Every summer, more than 1,000 teens swarm the Texas State Capitol to attend Boys State, the annual American Legion-sponsored leadership conference where these incipient politicians divide into rival parties, the Nationalists and the Federalists, and attempt to build a mock government from the ground up. In 2017, the program attracted attention for all the wrong reasons (the attendees voted for Texas to secede from the United States), which gave filmmakers Amanda McBaine and Jesse Moss an idea: What would it take to orchestrate a deep dive into the subsequent next session? Is there a right way to cover the testosterone- and Ritalin-fueled event?
One of the biggest sales of the 2020 Sundance Film Festival — for a documentary, no less — “Boys State” represents a revolution in vérité filmmaking, as McBaine and Moss (who collaborated on “The Overnighters”) . Like “Spellbound” and “Science Fair,” the film is essentially the feature-length equivalent of an elimination-style reality TV show, whose success depends largely on how well the “Boys State” team were able to scout and “cast” the documentary in advance, coupled with the production’s ability to seemingly have eyes in all places.
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How many cameras running simultaneously must it have taken to blanket-cover such an event? At times, “Boys State” had as many as seven people filming, splitting up into half a dozen units to track the movie’s various subjects — or, in the case of important voting sessions, to document key moments from multiple angles at once, so those scenes might cut together like a well-choreographed single-camera scripted drama.
The final assembly, which builds to the election where all the Boys State attendees choose their “governor,” blends traditional fly-on-the-wall footage (of the kind seen in political docs such as “Primary” and “The War Room”) with more subjective tricks, like a nervous POV shot when the camera itself steps up to the microphone and gazes out at a room full of expectant teens at the moment a kid named Steven Garza is about to deliver an important speech.
Ultimately, “Boys State” works because the “characters” are so compelling. Since 1937, gender-segregated Boys and Girls State programs have served as an early step for “future leaders” around the country, hosting everyone from Neil Armstrong to Ann Richards, Bill Clinton to Dick Cheney, and McBaine and Moss invested the time and energy up front to identify the handful of attendees who might play a prominent role in the 2018 session — anticipating, of course, that they might go on to achieve big things in the real world as well.
From the sidelines, Texas Boys State looks very white and sounds awfully right-wing, but the documentary gravitates to more diverse subjects, like African American teen Rene Otero, a Chicago transplant who quips, “I’ve never seen so white people ever.” Safe to say, most of these kids haven’t seen anyone like him either, as the extrovert — who is chosen party chair of the Nationalists early on, only to endure talk of impeachment from his detractors — swiftly takes a leadership role. Later, in one of the movie’s confessional-style cutaway interviews, he explains, “At first, I thought this was a conservative indoctrination camp. No, this is what every liberal needs.”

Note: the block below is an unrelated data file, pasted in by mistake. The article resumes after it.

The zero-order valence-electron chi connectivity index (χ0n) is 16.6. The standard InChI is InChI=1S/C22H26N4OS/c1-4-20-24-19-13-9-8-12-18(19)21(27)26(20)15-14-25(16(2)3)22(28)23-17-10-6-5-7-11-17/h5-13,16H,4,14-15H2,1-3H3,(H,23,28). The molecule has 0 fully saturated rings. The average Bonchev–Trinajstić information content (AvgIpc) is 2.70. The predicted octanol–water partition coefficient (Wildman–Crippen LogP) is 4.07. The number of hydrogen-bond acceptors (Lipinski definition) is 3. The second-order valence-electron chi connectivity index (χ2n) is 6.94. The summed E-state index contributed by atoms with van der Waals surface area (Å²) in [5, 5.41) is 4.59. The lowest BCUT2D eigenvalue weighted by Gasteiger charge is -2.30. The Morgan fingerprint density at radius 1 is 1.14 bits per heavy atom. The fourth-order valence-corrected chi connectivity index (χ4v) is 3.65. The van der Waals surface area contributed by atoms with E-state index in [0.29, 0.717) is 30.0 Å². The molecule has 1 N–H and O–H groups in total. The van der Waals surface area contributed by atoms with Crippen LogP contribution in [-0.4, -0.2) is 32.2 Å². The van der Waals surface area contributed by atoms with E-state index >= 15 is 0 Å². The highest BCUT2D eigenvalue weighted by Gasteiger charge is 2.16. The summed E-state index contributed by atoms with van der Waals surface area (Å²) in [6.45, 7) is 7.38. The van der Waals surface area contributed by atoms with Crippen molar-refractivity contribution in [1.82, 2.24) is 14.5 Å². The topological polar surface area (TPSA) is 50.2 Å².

On the Federalist side, Ben Feinstein — a double amputee from San Antonio — comes across as especially bright amid a sea of young people whose half-formed/barely informed political views are no obstacle to voicing their opinions before a room full of strangers (which is presumably how the started-as-a-joke suggestion to secede originated the year before). Contrast Feinstein with relatively privileged Robert Macdougall, a charismatic vote-getter who knows how to rally a crowd, at the expense of his own convictions. “My views on abortion wouldn’t line up with the boys out there, so I chose to change my stance,” he confides, revealing the same craven lack of personal conviction that taints so many career politicians.
As the week unfolds, “Boys State” editor Jeff Gilbert focuses the sprawling event into a single compelling narrative. There are talent shows and legislative sessions, both of which get a bit of screen time in passing, but the outcome of the gubernatorial election takes center stage.
Garza, a soft-spoken Latino teen who had trouble getting enough signatures in the first round, emerges as the Nationalist candidate — and the filmmakers’ clear favorite. On the other side, a young man with Disney Channel good looks and a natural ease in front of a crowd relies on Feinstein to wage a dirty campaign, using social media and personal attacks to undermine the movie’s underdog. (In real life, Garza participated in gun-control demonstrations, which gives his opponents ready fodder against him in the election.)
It’s easy to feel cynical when watching “Boys State,” especially when extrapolating the practices seen here — pandering to the lowest common denominator, compromising on individual ideals — to the national political stage. But it’s hard to be too discouraged by how articulate and engaged most of these young men are, even though they (hilariously) hang themselves at times, a little too confident in their own naiveté. For some, winning is everything. For others, Boys State will no doubt be a steppingstone to greater things.
As Otero says of his Federalist rival, “I think he’s a fantastic politician. But I don’t think a ‘fantastic politician’ is a compliment either.” In the end, the overall level of engagement is encouraging, and though “Boys State” doesn’t actively investigate the biases and flaws of the event itself — foremost, the lack of girls — the takeaway is clear: Contemporary politics is scary, but the kids are all right.
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